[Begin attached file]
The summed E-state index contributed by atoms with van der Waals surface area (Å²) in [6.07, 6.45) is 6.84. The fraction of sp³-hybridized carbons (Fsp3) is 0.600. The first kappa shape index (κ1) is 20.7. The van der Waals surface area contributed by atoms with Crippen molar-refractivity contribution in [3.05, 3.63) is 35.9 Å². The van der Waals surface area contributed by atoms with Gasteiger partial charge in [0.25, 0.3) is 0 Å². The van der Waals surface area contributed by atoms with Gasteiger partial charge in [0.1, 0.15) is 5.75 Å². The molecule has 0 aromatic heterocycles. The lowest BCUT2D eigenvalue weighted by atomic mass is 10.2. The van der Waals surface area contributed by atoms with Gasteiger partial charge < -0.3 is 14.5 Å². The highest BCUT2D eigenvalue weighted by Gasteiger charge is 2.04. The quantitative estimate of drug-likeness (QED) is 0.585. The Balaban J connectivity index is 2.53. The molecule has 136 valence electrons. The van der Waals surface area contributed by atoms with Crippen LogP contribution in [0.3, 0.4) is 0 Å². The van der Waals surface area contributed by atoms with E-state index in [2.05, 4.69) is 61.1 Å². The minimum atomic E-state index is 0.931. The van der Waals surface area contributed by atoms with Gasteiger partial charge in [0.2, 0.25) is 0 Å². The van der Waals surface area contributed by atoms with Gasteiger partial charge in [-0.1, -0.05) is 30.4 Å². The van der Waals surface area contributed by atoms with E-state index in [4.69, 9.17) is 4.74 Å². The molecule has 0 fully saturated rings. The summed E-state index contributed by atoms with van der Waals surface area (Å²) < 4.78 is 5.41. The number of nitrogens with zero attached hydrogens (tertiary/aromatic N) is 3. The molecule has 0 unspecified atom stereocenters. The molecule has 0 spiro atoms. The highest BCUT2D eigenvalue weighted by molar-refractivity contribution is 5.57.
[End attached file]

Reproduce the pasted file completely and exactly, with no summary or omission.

The summed E-state index contributed by atoms with van der Waals surface area (Å²) in [6.07, 6.45) is 6.84. The fraction of sp³-hybridized carbons (Fsp3) is 0.600. The first kappa shape index (κ1) is 20.7. The van der Waals surface area contributed by atoms with Crippen molar-refractivity contribution in [3.05, 3.63) is 35.9 Å². The van der Waals surface area contributed by atoms with Gasteiger partial charge in [0.25, 0.3) is 0 Å². The van der Waals surface area contributed by atoms with Gasteiger partial charge in [0.1, 0.15) is 5.75 Å². The molecule has 0 aromatic heterocycles. The lowest BCUT2D eigenvalue weighted by atomic mass is 10.2. The van der Waals surface area contributed by atoms with Gasteiger partial charge < -0.3 is 14.5 Å². The highest BCUT2D eigenvalue weighted by Gasteiger charge is 2.04. The quantitative estimate of drug-likeness (QED) is 0.585. The Balaban J connectivity index is 2.53. The molecule has 136 valence electrons. The van der Waals surface area contributed by atoms with Crippen LogP contribution in [0.3, 0.4) is 0 Å². The van der Waals surface area contributed by atoms with E-state index in [2.05, 4.69) is 61.1 Å². The minimum atomic E-state index is 0.931. The van der Waals surface area contributed by atoms with Gasteiger partial charge in [0.2, 0.25) is 0 Å². The van der Waals surface area contributed by atoms with Gasteiger partial charge in [-0.1, -0.05) is 30.4 Å². The van der Waals surface area contributed by atoms with E-state index in [4.69, 9.17) is 4.74 Å². The molecule has 0 fully saturated rings. The summed E-state index contributed by atoms with van der Waals surface area (Å²) < 4.78 is 5.41. The number of nitrogens with zero attached hydrogens (tertiary/aromatic N) is 3. The molecule has 0 unspecified atom stereocenters. The molecule has 0 spiro atoms. The highest BCUT2D eigenvalue weighted by molar-refractivity contribution is 5.57.